I would highly recommend you research the locations where you want to live (maybe not as important now that many jobs are remote) and what opportunities are available in that area. Try to find the job that you are most passionate about!

If you haven’t done so already, fine tune your resume and begin working on your interviewing skills. The more companies you have an opportunity to talk with, the better your chances will be to find the job that is right for you. Even after you find something, keep interviewing from time to time. It will help to know what skills are in demand in the industry and how well you are keeping up.
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Joyce’s Answer

Hi Lihan!

Since you've already selected a very marketable major, it's clear you have a great start in preparing for your future! Congratulations to you! A few points to keep in mind along your journey include:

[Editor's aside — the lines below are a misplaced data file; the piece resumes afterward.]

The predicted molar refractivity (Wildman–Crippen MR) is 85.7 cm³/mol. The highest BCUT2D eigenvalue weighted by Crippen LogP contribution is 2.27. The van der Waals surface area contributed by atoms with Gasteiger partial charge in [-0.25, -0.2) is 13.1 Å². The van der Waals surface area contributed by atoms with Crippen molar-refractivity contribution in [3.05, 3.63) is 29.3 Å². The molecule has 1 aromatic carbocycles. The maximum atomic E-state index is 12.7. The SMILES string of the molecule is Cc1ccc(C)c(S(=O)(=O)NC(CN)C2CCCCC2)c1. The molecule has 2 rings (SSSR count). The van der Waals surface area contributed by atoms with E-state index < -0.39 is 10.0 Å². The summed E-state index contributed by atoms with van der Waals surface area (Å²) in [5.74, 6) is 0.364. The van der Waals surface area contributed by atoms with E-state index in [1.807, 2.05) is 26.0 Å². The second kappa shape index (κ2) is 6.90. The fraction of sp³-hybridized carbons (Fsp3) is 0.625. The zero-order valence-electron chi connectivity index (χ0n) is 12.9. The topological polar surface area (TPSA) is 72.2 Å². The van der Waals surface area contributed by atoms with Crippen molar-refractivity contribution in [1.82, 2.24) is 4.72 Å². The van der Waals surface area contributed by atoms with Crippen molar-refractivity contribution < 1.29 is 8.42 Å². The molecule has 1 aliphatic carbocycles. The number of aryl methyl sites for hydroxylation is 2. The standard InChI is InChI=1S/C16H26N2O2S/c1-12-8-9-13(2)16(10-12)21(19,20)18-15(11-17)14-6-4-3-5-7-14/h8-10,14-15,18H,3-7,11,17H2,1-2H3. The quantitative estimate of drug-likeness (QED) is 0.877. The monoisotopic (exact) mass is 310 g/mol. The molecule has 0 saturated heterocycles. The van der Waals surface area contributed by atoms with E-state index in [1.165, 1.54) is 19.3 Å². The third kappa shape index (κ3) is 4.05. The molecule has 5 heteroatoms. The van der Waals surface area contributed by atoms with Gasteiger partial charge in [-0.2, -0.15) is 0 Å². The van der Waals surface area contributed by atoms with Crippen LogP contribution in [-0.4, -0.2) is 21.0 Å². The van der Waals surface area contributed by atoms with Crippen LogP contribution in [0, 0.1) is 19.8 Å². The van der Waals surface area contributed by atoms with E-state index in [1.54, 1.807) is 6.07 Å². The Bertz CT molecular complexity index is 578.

- continue to monitor your related industry to see where the highest demand is growing and target your ongoing education and skill development to remain relevant in an ever changing world.
- recognize that most employers value well rounded individuals with exceptional communication skills both verbally and in written form. Complimenting your technical skills with strong communication skills will help serve as a key differentiator among your peers.
- consider the organizational culture that will match your personality most and will naturally bring out the best in you. Then, seek out those types of firms and don't settle until you find a good match. You will recognize the difference when you can't wait to jump out of bed in the morning and get to work on something you enjoy and makes a difference!